Jerry Sandusky Scandal

Lubrano, alumni-elected trustees to push Penn State to switch sides in Endowment Act lawsuit

Penn State board of trustees member Anthony Lubrano testifies at a Senate hearing on Penn State governance reforms at the State Capital Building on Monday, March 18, 2013.
Penn State board of trustees member Anthony Lubrano testifies at a Senate hearing on Penn State governance reforms at the State Capital Building on Monday, March 18, 2013. CDT photo

Some Penn State board of trustees members are looking to flip the script on the post-Sandusky lawsuits involving Penn State and the NCAA after recent revelations.

According to Anthony Lubrano, he and the other alumni-elected trustees are planning to present the full board of trustees with a new resolution for this week’s meetings.

The goal is to have Penn State step away from the table on the Commonwealth Court lawsuit brought by state Sen. Jake Corman and Treasurer Rob McCord over enforcement of the Endowment Act, which would place the $60 million fine levied against the university by the NCAA after the Jerry Sandusky child sex abuse scandal in Pennsylvania.

Instead, Lubrano wants to see Penn State switch sides, becoming a plaintiff in a case that has increasingly come down to a central issue — the validity of the consent decree, the legal agreement between the university and the sports oversight agency by which Penn State accepted the fine, a five-year suspension, a four-year bowl ban, limits on scholarships and the stripping of 112 Nittany Lion football victories.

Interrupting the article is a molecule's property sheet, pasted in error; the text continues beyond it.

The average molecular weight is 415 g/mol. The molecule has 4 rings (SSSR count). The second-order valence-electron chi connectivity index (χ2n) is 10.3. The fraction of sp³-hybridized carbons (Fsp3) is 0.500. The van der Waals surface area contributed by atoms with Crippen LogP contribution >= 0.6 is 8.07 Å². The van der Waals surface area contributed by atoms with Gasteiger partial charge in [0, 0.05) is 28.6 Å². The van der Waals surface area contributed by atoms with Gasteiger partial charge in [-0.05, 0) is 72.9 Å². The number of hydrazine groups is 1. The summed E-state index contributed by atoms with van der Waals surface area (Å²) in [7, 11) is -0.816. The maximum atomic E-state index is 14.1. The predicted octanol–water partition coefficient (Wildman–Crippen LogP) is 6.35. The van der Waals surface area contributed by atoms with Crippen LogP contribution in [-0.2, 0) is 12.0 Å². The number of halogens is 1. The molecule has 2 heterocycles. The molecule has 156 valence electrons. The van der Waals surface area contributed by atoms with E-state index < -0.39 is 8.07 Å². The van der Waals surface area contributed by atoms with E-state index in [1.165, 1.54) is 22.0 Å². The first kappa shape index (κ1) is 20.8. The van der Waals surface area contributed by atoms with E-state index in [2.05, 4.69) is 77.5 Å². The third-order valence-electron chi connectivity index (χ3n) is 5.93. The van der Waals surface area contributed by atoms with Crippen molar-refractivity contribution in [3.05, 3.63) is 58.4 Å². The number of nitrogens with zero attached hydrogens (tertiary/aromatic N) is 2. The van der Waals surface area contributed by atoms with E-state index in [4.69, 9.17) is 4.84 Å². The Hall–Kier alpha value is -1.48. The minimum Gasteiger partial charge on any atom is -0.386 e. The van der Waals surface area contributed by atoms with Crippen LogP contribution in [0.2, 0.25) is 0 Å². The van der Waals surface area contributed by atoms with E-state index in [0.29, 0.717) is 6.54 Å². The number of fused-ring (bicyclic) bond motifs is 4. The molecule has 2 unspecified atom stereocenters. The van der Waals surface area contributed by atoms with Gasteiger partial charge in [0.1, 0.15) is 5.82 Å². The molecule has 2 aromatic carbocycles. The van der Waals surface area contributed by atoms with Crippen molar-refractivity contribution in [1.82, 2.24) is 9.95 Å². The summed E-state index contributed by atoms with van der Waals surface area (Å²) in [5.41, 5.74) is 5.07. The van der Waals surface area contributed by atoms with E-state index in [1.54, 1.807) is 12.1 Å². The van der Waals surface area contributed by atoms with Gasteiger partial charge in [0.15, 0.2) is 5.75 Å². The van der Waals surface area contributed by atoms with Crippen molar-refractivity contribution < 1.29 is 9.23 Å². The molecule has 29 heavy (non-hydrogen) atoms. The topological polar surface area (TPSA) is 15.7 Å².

Exhibits included in filings from Corman’s camp over the past week have included emails between two NCAA officials discussing a bluff to get the university to accept the agreement. Others showed questions about the process from the highest levels.

In an email from then-NCAA chairman Ed Ray to enforcement Vice President Julie Roe on July 12, 2012, Ray questioned how the situation would look for them as the NCAA moved toward other changes in the near future.

“Announcing in three weeks the sweeping changes in enforcement, culture and penalties we intend to implement over the next two years, while remaining silent on the Penn State matter could easily invite cynicism even from those who are rooting for us to get this right,” he wrote.

That was the same day the university announced the results of Louis Freeh’s investigation.

Lubrano said he has received support from the alumni community for the resolution.

Former trustee Joel Myers also has come forward about the situation.

“(Former Penn State president) Rod Erickson had previously asserted that the NCAA threatened the student football program with the ‘death penalty’ and he had to take the best of the bad choices. The Penn State lawyer said ‘it was crammed down,’ ” he said in an email Tuesday. “Now it has come out that NCAA officials may have acted in deceptive ways, using not only extortionate-like threats, but what seems to be bullying, bluster, and bluffing and outright lies to exact an agreement from a new Penn State president reeling from being thrust into the middle of the Sandusky crisis.”

He called the NCAA actions unprofessional and “perhaps illegal,” characterizing it as a protection racket that cheated student athletes.

“I urge the board to ask both the state attorney general of Pennsylvania and the appropriate federal authorities to look into their actions to assess whether any criminal laws were broken,” Myers said. “Whether the board chooses to reject the consent decree or not, it certainly has a fiduciary duty to consider damages against the NCAA, even if no new revelations come out.”

He also called for funds withheld from Penn State by the Big Ten since imposition of the sanctions to be restored.

The Big Ten, contacted after the first round of emails were released for comment on whether they undermined confidence, declined to comment.

Penn State declined comment on the possibility of new proposals for the committee meetings planned for Thursday and the Friday board meeting. Spokesman David La Torre said they would not speculate on anything not on the agenda.